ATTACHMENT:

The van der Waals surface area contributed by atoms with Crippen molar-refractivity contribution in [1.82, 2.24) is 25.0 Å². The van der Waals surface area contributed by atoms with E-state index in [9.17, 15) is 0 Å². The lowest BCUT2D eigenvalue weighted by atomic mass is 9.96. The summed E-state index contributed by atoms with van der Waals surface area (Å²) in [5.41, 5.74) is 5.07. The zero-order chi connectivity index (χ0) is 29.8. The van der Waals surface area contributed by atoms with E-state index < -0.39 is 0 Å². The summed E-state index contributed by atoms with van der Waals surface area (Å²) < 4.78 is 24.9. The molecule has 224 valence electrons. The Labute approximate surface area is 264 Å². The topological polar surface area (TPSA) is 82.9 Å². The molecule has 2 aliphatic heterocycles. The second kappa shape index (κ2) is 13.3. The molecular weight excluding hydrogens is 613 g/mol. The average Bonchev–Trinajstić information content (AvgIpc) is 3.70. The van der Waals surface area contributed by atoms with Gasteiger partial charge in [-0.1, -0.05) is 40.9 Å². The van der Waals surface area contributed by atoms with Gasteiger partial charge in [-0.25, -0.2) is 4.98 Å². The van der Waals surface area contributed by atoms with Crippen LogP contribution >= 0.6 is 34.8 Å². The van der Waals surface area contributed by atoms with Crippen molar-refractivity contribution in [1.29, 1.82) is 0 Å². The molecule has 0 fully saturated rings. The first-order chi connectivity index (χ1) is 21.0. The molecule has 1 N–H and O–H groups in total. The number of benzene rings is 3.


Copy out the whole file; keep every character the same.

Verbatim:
The van der Waals surface area contributed by atoms with Crippen molar-refractivity contribution in [1.82, 2.24) is 25.0 Å². The van der Waals surface area contributed by atoms with E-state index in [9.17, 15) is 0 Å². The lowest BCUT2D eigenvalue weighted by atomic mass is 9.96. The summed E-state index contributed by atoms with van der Waals surface area (Å²) in [5.41, 5.74) is 5.07. The zero-order chi connectivity index (χ0) is 29.8. The van der Waals surface area contributed by atoms with E-state index < -0.39 is 0 Å². The summed E-state index contributed by atoms with van der Waals surface area (Å²) < 4.78 is 24.9. The molecule has 224 valence electrons. The Labute approximate surface area is 264 Å². The topological polar surface area (TPSA) is 82.9 Å². The molecule has 2 aliphatic heterocycles. The second kappa shape index (κ2) is 13.3. The molecular weight excluding hydrogens is 613 g/mol. The average Bonchev–Trinajstić information content (AvgIpc) is 3.70. The van der Waals surface area contributed by atoms with Gasteiger partial charge in [-0.1, -0.05) is 40.9 Å². The van der Waals surface area contributed by atoms with Gasteiger partial charge in [-0.25, -0.2) is 4.98 Å². The van der Waals surface area contributed by atoms with Crippen LogP contribution >= 0.6 is 34.8 Å². The van der Waals surface area contributed by atoms with Crippen molar-refractivity contribution in [1.29, 1.82) is 0 Å². The molecule has 0 fully saturated rings. The first-order chi connectivity index (χ1) is 21.0. The molecule has 1 N–H and O–H groups in total. The number of benzene rings is 3.